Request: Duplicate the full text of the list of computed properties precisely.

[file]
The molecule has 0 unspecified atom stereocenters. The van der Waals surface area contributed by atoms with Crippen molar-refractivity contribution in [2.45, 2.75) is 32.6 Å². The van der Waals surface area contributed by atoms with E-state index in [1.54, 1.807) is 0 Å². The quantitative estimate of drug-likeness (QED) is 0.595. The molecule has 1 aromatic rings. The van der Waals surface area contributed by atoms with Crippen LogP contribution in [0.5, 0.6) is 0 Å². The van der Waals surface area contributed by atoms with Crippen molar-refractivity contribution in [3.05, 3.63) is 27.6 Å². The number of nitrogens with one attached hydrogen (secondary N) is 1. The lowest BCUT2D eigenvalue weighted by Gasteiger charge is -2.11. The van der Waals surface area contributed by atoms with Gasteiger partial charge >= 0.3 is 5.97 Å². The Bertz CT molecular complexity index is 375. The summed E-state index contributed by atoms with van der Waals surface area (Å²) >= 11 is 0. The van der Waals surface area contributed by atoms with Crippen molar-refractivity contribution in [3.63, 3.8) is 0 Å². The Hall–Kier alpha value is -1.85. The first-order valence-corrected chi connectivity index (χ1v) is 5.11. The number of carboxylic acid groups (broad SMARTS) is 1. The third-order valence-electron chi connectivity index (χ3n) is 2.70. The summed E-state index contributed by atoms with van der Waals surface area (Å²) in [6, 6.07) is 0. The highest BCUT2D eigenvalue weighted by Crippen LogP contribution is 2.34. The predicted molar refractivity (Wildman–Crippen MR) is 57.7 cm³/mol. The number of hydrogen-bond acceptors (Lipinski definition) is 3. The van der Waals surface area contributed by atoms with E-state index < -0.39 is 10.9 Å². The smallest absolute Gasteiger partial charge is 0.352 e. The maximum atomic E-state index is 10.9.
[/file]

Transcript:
The molecule has 0 unspecified atom stereocenters. The van der Waals surface area contributed by atoms with Crippen molar-refractivity contribution in [2.45, 2.75) is 32.6 Å². The van der Waals surface area contributed by atoms with E-state index in [1.54, 1.807) is 0 Å². The quantitative estimate of drug-likeness (QED) is 0.595. The molecule has 1 aromatic rings. The van der Waals surface area contributed by atoms with Crippen LogP contribution in [0.5, 0.6) is 0 Å². The van der Waals surface area contributed by atoms with Crippen molar-refractivity contribution in [3.05, 3.63) is 27.6 Å². The number of nitrogens with one attached hydrogen (secondary N) is 1. The lowest BCUT2D eigenvalue weighted by Gasteiger charge is -2.11. The van der Waals surface area contributed by atoms with Gasteiger partial charge >= 0.3 is 5.97 Å². The Bertz CT molecular complexity index is 375. The summed E-state index contributed by atoms with van der Waals surface area (Å²) >= 11 is 0. The van der Waals surface area contributed by atoms with Crippen molar-refractivity contribution in [3.63, 3.8) is 0 Å². The Hall–Kier alpha value is -1.85. The first-order valence-corrected chi connectivity index (χ1v) is 5.11. The number of carboxylic acid groups (broad SMARTS) is 1. The third-order valence-electron chi connectivity index (χ3n) is 2.70. The summed E-state index contributed by atoms with van der Waals surface area (Å²) in [6, 6.07) is 0. The highest BCUT2D eigenvalue weighted by Crippen LogP contribution is 2.34. The predicted molar refractivity (Wildman–Crippen MR) is 57.7 cm³/mol. The number of hydrogen-bond acceptors (Lipinski definition) is 3. The van der Waals surface area contributed by atoms with E-state index < -0.39 is 10.9 Å². The smallest absolute Gasteiger partial charge is 0.352 e. The maximum atomic E-state index is 10.9.